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How to Teach Essay Writing: Maintaining the Thesis
Keeping True to the Thesis:The Sandwich Strategy
When teaching students how to write cohesive essays, the most difficult task is keeping them on track with their thesis. Whether it's a research paper or a literary response essay, students always have a tendency to veer off of the course of their thesis. For example, the literary response essay on the development of characters through the passage ending with a paragraph rating the text.
Students have a difficult time keeping true to their thesis, making sure they stay on track from introduction to conclusion. While some of these errors certainly occur in the body of the essay, most of the time they end up in the conclusion. Conclusions are not easy to write, so they have a tendency to drift away from the topic as students try to tie up the loose ends of their essay.
When I teach essay writing, either through an introduction to it with my middle school students or as a refresher for my high school students, I've developed the Sandwich Strategy. I always tell them that they need to think of their essay like a sandwich. If they follow the rules of building a sandwich when they build their essay, they will have no problem staying true to their thesis.
All sandwiches start with two pieces of bread. The top piece is the introduction of the essay. Imagine we're building a ham and swiss sandwich. When we think of the ham and swiss, what kind of bread can we use to build our sandwich? White, wheat, rye, sour bread, etc. We need to think of our introduction as the bread we choose; it is something that holds our essay together like bread holds our sandwich together, but it doesn't give away too much. The bread, like the introduction, set us up for what is to come. We don't want to put too many details in our introduction, just our thesis statement and a few sentences to lead the reader in. It's just like when we build a sandwich; we don't want to put the mayo and mustard on the outside of the bread because it gets to be messy.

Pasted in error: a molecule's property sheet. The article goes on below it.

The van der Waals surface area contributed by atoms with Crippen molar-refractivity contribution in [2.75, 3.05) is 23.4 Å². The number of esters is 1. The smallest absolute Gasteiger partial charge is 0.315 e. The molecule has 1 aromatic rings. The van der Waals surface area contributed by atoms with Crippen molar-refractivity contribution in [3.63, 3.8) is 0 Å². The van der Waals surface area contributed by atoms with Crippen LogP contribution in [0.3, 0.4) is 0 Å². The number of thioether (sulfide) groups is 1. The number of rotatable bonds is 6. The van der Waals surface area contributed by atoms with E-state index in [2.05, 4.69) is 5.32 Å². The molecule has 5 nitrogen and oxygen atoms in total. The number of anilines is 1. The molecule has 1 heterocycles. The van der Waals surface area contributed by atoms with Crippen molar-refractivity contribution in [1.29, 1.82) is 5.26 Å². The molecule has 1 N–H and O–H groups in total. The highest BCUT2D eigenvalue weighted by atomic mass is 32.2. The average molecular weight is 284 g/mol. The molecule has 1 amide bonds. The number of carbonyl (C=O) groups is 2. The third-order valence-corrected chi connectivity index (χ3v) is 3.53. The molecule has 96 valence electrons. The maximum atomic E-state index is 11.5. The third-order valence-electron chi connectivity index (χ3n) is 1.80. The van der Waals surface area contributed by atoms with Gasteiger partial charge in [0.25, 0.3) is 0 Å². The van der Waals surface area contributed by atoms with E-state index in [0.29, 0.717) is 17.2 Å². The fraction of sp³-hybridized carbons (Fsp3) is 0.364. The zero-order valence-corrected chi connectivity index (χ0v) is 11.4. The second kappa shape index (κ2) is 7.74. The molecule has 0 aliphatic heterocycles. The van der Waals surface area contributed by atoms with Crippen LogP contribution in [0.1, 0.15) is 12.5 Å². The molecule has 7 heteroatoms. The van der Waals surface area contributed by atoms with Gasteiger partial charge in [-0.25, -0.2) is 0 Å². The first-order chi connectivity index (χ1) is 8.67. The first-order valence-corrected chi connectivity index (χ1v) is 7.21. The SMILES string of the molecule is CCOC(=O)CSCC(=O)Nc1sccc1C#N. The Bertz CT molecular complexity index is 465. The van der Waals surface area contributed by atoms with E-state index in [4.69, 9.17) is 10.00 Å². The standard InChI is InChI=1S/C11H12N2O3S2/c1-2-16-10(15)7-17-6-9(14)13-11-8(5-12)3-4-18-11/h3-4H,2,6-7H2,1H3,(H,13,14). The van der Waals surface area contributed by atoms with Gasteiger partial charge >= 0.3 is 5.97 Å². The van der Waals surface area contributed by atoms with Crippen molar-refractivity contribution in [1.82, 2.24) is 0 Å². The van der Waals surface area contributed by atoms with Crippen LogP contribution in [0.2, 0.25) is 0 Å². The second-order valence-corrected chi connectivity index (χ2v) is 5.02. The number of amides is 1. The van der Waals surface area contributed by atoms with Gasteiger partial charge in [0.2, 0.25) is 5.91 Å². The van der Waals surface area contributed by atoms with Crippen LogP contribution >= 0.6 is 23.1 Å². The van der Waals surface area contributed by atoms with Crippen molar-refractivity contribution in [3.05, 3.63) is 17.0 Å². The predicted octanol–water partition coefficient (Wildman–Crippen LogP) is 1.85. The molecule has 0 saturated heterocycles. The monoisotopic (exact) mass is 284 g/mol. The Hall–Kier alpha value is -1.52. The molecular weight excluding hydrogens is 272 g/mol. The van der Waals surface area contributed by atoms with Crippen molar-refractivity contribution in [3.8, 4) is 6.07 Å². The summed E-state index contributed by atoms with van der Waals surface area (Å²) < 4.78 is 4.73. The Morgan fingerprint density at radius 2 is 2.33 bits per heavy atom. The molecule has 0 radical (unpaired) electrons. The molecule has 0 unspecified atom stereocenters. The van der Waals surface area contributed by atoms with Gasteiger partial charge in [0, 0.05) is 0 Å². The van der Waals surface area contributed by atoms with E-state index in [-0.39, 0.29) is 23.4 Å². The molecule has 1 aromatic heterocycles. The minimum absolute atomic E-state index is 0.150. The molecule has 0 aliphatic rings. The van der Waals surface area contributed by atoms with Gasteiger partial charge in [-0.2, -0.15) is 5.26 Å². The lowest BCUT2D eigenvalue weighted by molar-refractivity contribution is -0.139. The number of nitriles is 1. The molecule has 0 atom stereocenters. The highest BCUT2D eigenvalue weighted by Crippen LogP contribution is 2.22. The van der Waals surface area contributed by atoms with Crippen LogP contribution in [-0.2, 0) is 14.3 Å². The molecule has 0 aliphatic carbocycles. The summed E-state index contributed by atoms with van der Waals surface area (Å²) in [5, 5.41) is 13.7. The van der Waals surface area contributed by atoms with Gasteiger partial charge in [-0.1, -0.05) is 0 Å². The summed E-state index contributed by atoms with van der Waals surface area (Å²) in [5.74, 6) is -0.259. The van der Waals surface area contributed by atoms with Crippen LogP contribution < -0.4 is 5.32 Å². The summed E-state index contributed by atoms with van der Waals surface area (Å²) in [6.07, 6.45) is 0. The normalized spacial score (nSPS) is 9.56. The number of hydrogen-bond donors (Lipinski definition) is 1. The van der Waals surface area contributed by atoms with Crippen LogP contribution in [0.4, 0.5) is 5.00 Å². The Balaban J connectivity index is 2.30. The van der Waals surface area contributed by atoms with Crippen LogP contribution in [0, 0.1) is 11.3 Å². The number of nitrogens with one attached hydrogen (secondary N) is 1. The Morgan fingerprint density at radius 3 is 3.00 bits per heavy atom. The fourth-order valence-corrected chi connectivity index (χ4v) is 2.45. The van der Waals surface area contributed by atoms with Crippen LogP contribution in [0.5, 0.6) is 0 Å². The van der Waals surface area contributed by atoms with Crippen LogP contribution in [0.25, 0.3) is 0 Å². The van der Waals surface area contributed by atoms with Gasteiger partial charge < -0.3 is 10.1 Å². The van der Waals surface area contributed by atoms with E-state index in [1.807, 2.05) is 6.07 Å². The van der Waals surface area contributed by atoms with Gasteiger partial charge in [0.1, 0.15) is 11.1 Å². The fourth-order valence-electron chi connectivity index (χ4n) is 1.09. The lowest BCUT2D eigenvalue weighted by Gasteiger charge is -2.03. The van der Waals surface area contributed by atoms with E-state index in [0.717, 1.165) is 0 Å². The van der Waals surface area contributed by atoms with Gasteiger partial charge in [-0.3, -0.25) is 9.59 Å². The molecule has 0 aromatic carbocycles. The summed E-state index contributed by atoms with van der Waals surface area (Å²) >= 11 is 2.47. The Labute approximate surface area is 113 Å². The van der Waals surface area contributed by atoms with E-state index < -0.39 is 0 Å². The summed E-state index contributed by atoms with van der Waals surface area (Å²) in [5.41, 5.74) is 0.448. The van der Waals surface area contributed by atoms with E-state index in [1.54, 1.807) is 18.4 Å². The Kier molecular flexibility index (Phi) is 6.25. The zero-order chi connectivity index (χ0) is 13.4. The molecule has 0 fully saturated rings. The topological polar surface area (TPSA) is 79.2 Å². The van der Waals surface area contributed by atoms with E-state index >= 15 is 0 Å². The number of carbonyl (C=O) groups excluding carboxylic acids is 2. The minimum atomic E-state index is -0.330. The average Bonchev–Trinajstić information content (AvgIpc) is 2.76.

When we get to the body of the essay, it is just like the middle of our sandwich. This is where all the details go. On a ham and swiss sandwich we might have mayo, mustard, lettuce, pickle, tomato, onion, ham, and swiss. All the ingredients are relevant to the ham and swiss sandwich. All of the details in the body of the essay are related to the thesis statement. We would not want to put tuna and peanut butter on our ham and swiss so therefore we would not want to put details not associated with our thesis statement in our essay.
When we get to the conclusion, students always get lost. This is where even the most well written and organized essay can lose it because the writer goes off into another direction entirely. I always go back to the sandwich. We started with rye bread so we need to end with rye bread. How many times have you had a ham and swiss sandwich between a piece of rye and a piece of cinnamon raisin? It doesn't happen because it wouldn't make sense. When writing the conclusions, have students look back to their introduction and what they wrote. Using the introduction as a reference, build the conclusion around wrapping up the essay. And just like the introduction, don't throw mayo on the bottom of the sandwich. Any extra and new details need to be put into the body somewhere.
While this strategy breaks an essay down to a level students can understand and appreciate, it's not going to solve all of the writing problems. What it will do is help students to analyze their writing and to make revisions that will help them stay on track. It helps to begin conversations about the structure and craft of their writing. If your essay was a ham and swiss, would this detail be the mayo or the peanut butter? Look at your conclusion, is that the multi-grain bread you started with or did you switch to white? These questions put a different spin on their details and help students to read and revise their writing from a different angle, helping them to make sure the essay stays on track.